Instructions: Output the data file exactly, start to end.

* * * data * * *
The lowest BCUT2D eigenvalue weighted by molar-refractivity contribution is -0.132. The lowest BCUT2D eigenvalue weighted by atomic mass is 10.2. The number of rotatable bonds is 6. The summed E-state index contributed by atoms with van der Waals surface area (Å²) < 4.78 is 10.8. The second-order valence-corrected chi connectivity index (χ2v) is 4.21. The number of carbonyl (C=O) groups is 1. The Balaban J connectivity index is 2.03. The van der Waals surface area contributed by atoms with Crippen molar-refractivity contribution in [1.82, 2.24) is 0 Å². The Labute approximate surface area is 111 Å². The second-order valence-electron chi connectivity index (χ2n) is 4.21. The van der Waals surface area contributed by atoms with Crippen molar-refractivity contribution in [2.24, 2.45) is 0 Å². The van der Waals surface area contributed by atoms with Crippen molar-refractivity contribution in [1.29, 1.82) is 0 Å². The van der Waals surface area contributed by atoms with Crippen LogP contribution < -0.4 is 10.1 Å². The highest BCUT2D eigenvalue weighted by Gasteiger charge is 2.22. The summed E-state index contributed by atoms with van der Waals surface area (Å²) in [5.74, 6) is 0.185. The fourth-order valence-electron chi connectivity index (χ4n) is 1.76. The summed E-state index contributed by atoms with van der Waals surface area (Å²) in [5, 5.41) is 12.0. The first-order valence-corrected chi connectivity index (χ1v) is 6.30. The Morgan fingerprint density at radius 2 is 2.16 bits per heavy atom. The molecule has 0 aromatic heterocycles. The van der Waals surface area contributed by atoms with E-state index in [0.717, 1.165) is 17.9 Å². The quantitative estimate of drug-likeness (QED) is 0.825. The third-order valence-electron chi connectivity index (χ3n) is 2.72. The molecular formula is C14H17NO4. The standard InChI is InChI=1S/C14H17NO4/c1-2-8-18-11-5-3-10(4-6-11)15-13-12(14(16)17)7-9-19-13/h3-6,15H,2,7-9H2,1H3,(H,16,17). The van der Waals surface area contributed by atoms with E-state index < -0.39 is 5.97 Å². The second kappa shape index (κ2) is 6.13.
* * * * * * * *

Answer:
The lowest BCUT2D eigenvalue weighted by molar-refractivity contribution is -0.132. The lowest BCUT2D eigenvalue weighted by atomic mass is 10.2. The number of rotatable bonds is 6. The summed E-state index contributed by atoms with van der Waals surface area (Å²) < 4.78 is 10.8. The second-order valence-corrected chi connectivity index (χ2v) is 4.21. The number of carbonyl (C=O) groups is 1. The Balaban J connectivity index is 2.03. The van der Waals surface area contributed by atoms with Crippen molar-refractivity contribution in [1.82, 2.24) is 0 Å². The Labute approximate surface area is 111 Å². The second-order valence-electron chi connectivity index (χ2n) is 4.21. The van der Waals surface area contributed by atoms with Crippen molar-refractivity contribution in [2.24, 2.45) is 0 Å². The van der Waals surface area contributed by atoms with Crippen molar-refractivity contribution in [1.29, 1.82) is 0 Å². The van der Waals surface area contributed by atoms with Crippen LogP contribution < -0.4 is 10.1 Å². The highest BCUT2D eigenvalue weighted by Gasteiger charge is 2.22. The summed E-state index contributed by atoms with van der Waals surface area (Å²) in [5.74, 6) is 0.185. The fourth-order valence-electron chi connectivity index (χ4n) is 1.76. The summed E-state index contributed by atoms with van der Waals surface area (Å²) in [5, 5.41) is 12.0. The first-order valence-corrected chi connectivity index (χ1v) is 6.30. The Morgan fingerprint density at radius 2 is 2.16 bits per heavy atom. The molecule has 0 aromatic heterocycles. The van der Waals surface area contributed by atoms with E-state index in [0.717, 1.165) is 17.9 Å². The quantitative estimate of drug-likeness (QED) is 0.825. The third-order valence-electron chi connectivity index (χ3n) is 2.72. The molecular formula is C14H17NO4. The standard InChI is InChI=1S/C14H17NO4/c1-2-8-18-11-5-3-10(4-6-11)15-13-12(14(16)17)7-9-19-13/h3-6,15H,2,7-9H2,1H3,(H,16,17). The van der Waals surface area contributed by atoms with E-state index < -0.39 is 5.97 Å². The second kappa shape index (κ2) is 6.13.